In the first Summer RAIN Blog , we learned a little bit about the hydrologic cycle, and how it can change in urbanized areas. We explored some of the basic causes for an increased risk of flooding, and decreased water and habitat quality. This should have highlighted the need for stormwater management, which is one of the most important parts of planning any urban area.
The City of Hamilton provides several resources to learn about the methods used to manage surface water, including stormwater management ponds, municipal drains, and cross culverts.
In this blog, we’ll be focusing on how homes, buildings, and other impervious surfaces interact with the city’s sewer systems.
Separated vs. Combined Sewer Systems
Newer areas of Hamilton typically have separated sewer systems, meaning that there are two different underground pipes. Sewage from your home flows into the sanitary sewer, and is kept separate from surface runoff entering storm drains into the storm sewer. Sanitary sewers are directed to the wastewater treatment plant to be cleaned before being released into Hamilton Harbour, while storm sewers lead directly to the environment.
Simplified diagram of separated versus combined sewer systems. (Copyright © City of Hamilton)
Combined sewer systems collect wastewater from homes, and lead into one pipe that also collects stormwater runoff. This was the standard setup for over 100 years across Canada. Since Hamilton is an older city, parts that were built before 1970 still have combined sewer systems. Combined sewers are also directed to the wastewater treatment plant for cleaning before being released into Hamilton Harbour. But what happens when the amount of runoff exceeds the amount that can be held at the wastewater treatment plants?
Map of lower Hamilton, indicating the areas serviced by a combined sewer system. (Copyright © City of Hamilton)
This is where Combined Sewer Overflow (CSO) Tanks come in. These are large storage tanks that will hold excess wastewater until the storm event is over and it can be pumped back into the sewer system to the wastewater treatment plant. There are nine CSO Tanks strategically located in Hamilton, which are prepared to store up to 125 Olympic-size swimming pools worth of excess wastewater from combined sewers during heavy rainfall events.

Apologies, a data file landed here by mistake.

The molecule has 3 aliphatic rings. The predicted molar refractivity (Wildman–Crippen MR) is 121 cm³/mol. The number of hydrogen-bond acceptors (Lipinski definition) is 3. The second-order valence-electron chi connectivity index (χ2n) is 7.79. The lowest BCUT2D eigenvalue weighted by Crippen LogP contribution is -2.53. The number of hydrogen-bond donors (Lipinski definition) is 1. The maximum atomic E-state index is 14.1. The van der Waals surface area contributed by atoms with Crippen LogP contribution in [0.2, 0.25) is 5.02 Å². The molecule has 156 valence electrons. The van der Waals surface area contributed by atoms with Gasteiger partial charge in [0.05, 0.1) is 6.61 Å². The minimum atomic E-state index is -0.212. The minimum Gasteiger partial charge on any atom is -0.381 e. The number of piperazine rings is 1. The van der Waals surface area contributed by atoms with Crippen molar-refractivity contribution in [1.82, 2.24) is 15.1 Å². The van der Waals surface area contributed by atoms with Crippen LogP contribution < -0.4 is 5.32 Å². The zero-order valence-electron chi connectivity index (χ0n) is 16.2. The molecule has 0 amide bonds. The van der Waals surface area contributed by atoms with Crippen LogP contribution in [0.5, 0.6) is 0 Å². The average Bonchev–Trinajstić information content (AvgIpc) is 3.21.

The 2018 Chedoke Creek Spill resulted from an undetected malfunction at a CSO Tank, and brought a lot of attention to the combined sewer system and these tanks. What may not have been clear to many in the news of this spill however, is that CSO Tanks are designed with an overflow to release untreated, diluted wastewater directly into our waterways once they reach capacity—and these events occur more often than you might think. However, without this option to overflow into Hamilton Harbour for example, large areas of Hamilton would experience flooding, impacting homes, businesses, and public infrastructure.
To get an idea of how often wastewater overflows occur, and to learn more about the different types of overflows and bypasses, visit: www.hamilton.ca/wastewaterbypass. This page is updated weekly with the duration and volume of any overflow events.
The Importance of Prevention
Hamilton’s CSO Tanks are critical in limiting untreated sewage from reaching our waterways. Though as we’ve seen, these systems can and do overflow and malfunction. As Hamilton continues to experience more intense rainstorms more frequently due to climate change, CSO Tank overflows could happen more often in the not-so-distant future.
A growing number of people and organizations are realizing the need for innovative ways to maintain the natural water cycle in cities. Preventing the system from becoming overwhelmed during storm events starts by soaking up more rain where it falls. Source control measures are physical solutions located at the beginning of a drainage system. Since a lot of Hamilton is privately-owned property, opportunities for source control measures are often on residential, commercial, industrial, and institutional properties. This means there is great potential for wide-ranging improvements to the health of our city if enough people are made aware, and get involved by making small changes. Next week, we will explore the ways in which we can prevent these overflow events, and how action starts at home.
This should emphasize the importance of ONLY flushing the 3P’s—pee, poo, and toiler paper, and keeping litter where it belongs. Anything that doesn’t make it to the wastewater treatment plant or can’t be broken down safely, can clog pipes or end up as floating waste in Hamilton Harbour!